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Reference Resources: Reference Services

Brief description of the various reference tools needed in research.

Examples of Reference Books

Reference Services

For answers to all your questions about using the library stop by the Reference Desk, call the Reference Librarian (Miss T.) at (661)362-2201 or email Miss T. at

Miss T. will assist you in

  • finding scholarly resources for your paper or project
  • using the library catalog and library databases
  • locating specific resources
  • developing an efficient and effective research strategy
  • saving time!
  • checking your bibliography for style accuracy (APA, Chicago/Turabian, or  MLA)
  • assisting with copyright questions

Miss T. is happy to work with you individually or in small groups.   She is also available for in class instruction at the request of the course instructor.

Miss T. is on duty from 9:00 a.m. -- 5:00 p.m. Monday - Friday or as needed for classroom instruction.

Miss T. should also be consulted for questions regarding copyright law.

Reference Tools


Reference materials are tools crammed full of information and are intended to be referred to for quick answers, facts, dates, persons, places, events, etc. They are not intended to be read from cover to cover as are monographs or textbooks.


Many reference tools are now available in electronic form (softcopy) as well as in print (hardcopy). The TMU library provides access to many electronic reference books via the Powell Library Discovery Catalog as well as via several reference databases: Oxford Reference Online, Oxford Handbooks Online (Philosophy & Religion), Gale Virtual Reference, Cambridge Histories Online, and Salem Reference.

 Types of Reference Tools

Not all reference materials are created equal. There are many different types of reference tools and although they serve their respective purposes very well, they don't all serve the same purpose. Each has its own distinct scope of coverage, arrangement, audience and strengths.  Even the same type of reference tool will contain variations in content.  Perusing the introductory pages or “About” and “Help” in the case of eReferences, will familiarize you with what each will and will not do.

Reference resources include Encyclopedias, Dictionaries, Almanacs, Yearbooks, Atlases and Gazetteers, Handbooks and Manuals, Directories, Bibliographies, Indexes, Anthologies and Quotations, Biographies and Chronologies.


Encyclopedias provide extensive information on all branches of knowledge, usually arranged in alphabetical order. They range from very general to very specific subject coverage. Experts are called upon to write articles anywhere from a few paragraphs to several pages in length. There are biases inherent with each author. And they don't all treat the same subject the same way. It will pay to look at more than one to glean the most information.

Some reference works contain the word "dictionary" in the title but they are more like encyclopedias than dictionaries and should not be overlooked just because of the title. Learn the scheme of organization of encyclopedias as they are not all simply alphabetical listings. Look over the “How to Use” portion, the Table of Contents, the abbreviations used, and any supplemental annuals that may be available.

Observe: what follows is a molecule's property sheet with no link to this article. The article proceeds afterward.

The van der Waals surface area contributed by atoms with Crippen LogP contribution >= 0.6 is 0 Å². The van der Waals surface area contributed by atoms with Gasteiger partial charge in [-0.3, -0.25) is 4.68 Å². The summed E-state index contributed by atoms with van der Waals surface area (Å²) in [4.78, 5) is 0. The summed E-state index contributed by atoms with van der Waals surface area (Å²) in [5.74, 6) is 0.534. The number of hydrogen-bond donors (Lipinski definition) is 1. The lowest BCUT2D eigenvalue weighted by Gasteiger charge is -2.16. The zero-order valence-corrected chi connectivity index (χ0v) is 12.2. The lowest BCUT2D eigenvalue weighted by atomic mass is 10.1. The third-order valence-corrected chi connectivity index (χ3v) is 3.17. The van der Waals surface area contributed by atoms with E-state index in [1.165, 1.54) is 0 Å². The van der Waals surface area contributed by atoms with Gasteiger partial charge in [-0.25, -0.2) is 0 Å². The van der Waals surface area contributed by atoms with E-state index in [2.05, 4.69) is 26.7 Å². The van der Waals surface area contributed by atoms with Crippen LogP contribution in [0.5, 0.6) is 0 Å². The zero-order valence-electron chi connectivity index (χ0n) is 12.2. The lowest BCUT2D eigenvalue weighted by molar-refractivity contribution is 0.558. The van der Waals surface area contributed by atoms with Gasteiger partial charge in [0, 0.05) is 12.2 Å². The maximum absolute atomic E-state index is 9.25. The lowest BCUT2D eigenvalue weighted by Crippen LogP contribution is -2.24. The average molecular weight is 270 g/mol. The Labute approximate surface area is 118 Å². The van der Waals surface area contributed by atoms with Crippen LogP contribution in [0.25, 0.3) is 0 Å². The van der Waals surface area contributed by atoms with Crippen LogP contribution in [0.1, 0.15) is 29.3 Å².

Encyclopedias are especially useful in the beginning stages of research as they provide basic background information on a topic and perhaps a beginning subject bibliography.

Examples of Encyclopedias:

General Encyclopedias –  Encyclopaedia Britannica (softcopy), World Encyclopedia (softcopy).

Subject Specific Encyclopedias - Encyclopedia of Religion & Ethics (hardcopy), The Global Encyclopaedia of Informality (softcopy), The International Studies Encyclopedia (softcopy)


Dictionaries provide definitions for words, word etymology, spelling and pronunciation.  As with encyclopedias, there are general and subject specific dictionaries and they vary in size, purpose, and strengths. Biggest is not necessarily best. Some are contain more than just definitions. They can contain charts and chronologies, rules of grammar and usage, common names and meanings, abbreviations, biographical names, chemical elements and other tables of information. Be familiar with the additional information contained in a dictionary's front and back matter. There are also word and phrase books generally compiled around a specific theme.

Examples of Dictionaries:

General Dictionaries - Webster's Third New International Dictionary (hardcopy), Oxford English Dictionary (hardcopy; accounted to be the most exhaustive English language dictionary; it also gives elaborate etymology or word history development and usage), Reverse English Dictionary (softcopy).

Language Dictionaries - translations from one language to another - Inupiatun Uqaluit Taniktun sivninit = Inupiaq to English Dictionary (softcopy), Gaelic-English Dictionary (softcopy), Pocket Oxford German Dictionary : English German (softcopy), The Antarctic Dictionary: A Complete Guide to Antarctic English (softcopy)

Specialized Dictionaries - Dictionary of Computer Science (softcopy), Baker Theological Dictionary of the Bible (hardcopy), New Palgrave Dictionary of Economics and Law (hardcopy), Grove's Dictionary of Music & Musicians (hardcopy), Dictionary of Literary Symbols (softcopy).

Word/Phrase Books - Family Word Finder: a dictionary of synonyms and antonyms (hardcopy), Hutchinson Dictionary of Abbreviations (softcopy), Dictionary of Clichés (hardcopy), Homophones and homographs (hardcopy), Oxford Dictionary of Rhymes (softcopy), Roget's Thesaurus (hardcopy).


An almanac is a one-volume annual reference that crams countless tidbits of information into a few thousand pages. They contain facts and statistics, weights & measures, calendars, formulas, sports records, population figures, government officials, etc. As you use them you will begin to get a feel for the kinds of information which can be obtained from them. Old almanacs can be very useful for historical data.